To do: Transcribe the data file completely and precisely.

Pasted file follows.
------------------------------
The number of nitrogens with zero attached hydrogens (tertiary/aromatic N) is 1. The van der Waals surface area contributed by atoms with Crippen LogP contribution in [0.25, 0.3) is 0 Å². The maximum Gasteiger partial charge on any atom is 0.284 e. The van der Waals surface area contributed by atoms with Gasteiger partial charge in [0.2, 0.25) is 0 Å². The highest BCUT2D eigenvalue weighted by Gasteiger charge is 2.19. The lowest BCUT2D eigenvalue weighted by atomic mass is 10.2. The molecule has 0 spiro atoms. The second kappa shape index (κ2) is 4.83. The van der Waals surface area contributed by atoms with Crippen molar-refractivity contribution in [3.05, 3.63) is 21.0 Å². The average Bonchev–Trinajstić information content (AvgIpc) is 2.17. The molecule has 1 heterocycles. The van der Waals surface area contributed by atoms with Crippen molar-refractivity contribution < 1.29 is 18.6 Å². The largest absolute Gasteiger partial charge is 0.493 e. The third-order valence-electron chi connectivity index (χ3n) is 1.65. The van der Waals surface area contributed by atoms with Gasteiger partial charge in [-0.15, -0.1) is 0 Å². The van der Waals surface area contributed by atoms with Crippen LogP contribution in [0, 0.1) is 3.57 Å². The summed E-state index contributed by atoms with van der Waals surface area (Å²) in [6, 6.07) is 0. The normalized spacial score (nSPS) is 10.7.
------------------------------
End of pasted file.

The number of nitrogens with zero attached hydrogens (tertiary/aromatic N) is 1. The van der Waals surface area contributed by atoms with Crippen LogP contribution in [0.25, 0.3) is 0 Å². The maximum Gasteiger partial charge on any atom is 0.284 e. The van der Waals surface area contributed by atoms with Gasteiger partial charge in [0.2, 0.25) is 0 Å². The highest BCUT2D eigenvalue weighted by Gasteiger charge is 2.19. The lowest BCUT2D eigenvalue weighted by atomic mass is 10.2. The molecule has 0 spiro atoms. The second kappa shape index (κ2) is 4.83. The van der Waals surface area contributed by atoms with Crippen molar-refractivity contribution in [3.05, 3.63) is 21.0 Å². The average Bonchev–Trinajstić information content (AvgIpc) is 2.17. The molecule has 1 heterocycles. The van der Waals surface area contributed by atoms with Crippen molar-refractivity contribution < 1.29 is 18.6 Å². The largest absolute Gasteiger partial charge is 0.493 e. The third-order valence-electron chi connectivity index (χ3n) is 1.65. The van der Waals surface area contributed by atoms with Gasteiger partial charge in [-0.15, -0.1) is 0 Å². The van der Waals surface area contributed by atoms with Crippen LogP contribution in [0, 0.1) is 3.57 Å². The summed E-state index contributed by atoms with van der Waals surface area (Å²) in [6, 6.07) is 0. The normalized spacial score (nSPS) is 10.7.